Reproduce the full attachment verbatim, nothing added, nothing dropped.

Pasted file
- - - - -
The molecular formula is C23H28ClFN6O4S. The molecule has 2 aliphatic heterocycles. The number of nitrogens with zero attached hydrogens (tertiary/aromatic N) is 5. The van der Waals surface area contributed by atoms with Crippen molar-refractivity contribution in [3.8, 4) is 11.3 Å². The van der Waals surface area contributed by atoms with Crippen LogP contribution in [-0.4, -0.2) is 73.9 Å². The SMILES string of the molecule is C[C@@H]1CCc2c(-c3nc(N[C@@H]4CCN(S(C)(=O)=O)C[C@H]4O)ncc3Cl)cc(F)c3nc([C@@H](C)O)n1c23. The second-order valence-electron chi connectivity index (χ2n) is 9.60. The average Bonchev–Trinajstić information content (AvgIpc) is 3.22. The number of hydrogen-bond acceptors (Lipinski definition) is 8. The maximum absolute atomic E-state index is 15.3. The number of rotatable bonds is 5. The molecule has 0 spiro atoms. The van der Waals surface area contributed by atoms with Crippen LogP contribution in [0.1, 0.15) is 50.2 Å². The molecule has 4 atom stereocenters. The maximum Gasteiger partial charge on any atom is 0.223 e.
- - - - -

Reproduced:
The molecular formula is C23H28ClFN6O4S. The molecule has 2 aliphatic heterocycles. The number of nitrogens with zero attached hydrogens (tertiary/aromatic N) is 5. The van der Waals surface area contributed by atoms with Crippen molar-refractivity contribution in [3.8, 4) is 11.3 Å². The van der Waals surface area contributed by atoms with Crippen LogP contribution in [-0.4, -0.2) is 73.9 Å². The SMILES string of the molecule is C[C@@H]1CCc2c(-c3nc(N[C@@H]4CCN(S(C)(=O)=O)C[C@H]4O)ncc3Cl)cc(F)c3nc([C@@H](C)O)n1c23. The second-order valence-electron chi connectivity index (χ2n) is 9.60. The average Bonchev–Trinajstić information content (AvgIpc) is 3.22. The number of hydrogen-bond acceptors (Lipinski definition) is 8. The maximum absolute atomic E-state index is 15.3. The number of rotatable bonds is 5. The molecule has 0 spiro atoms. The van der Waals surface area contributed by atoms with Crippen LogP contribution in [0.1, 0.15) is 50.2 Å². The molecule has 4 atom stereocenters. The maximum Gasteiger partial charge on any atom is 0.223 e.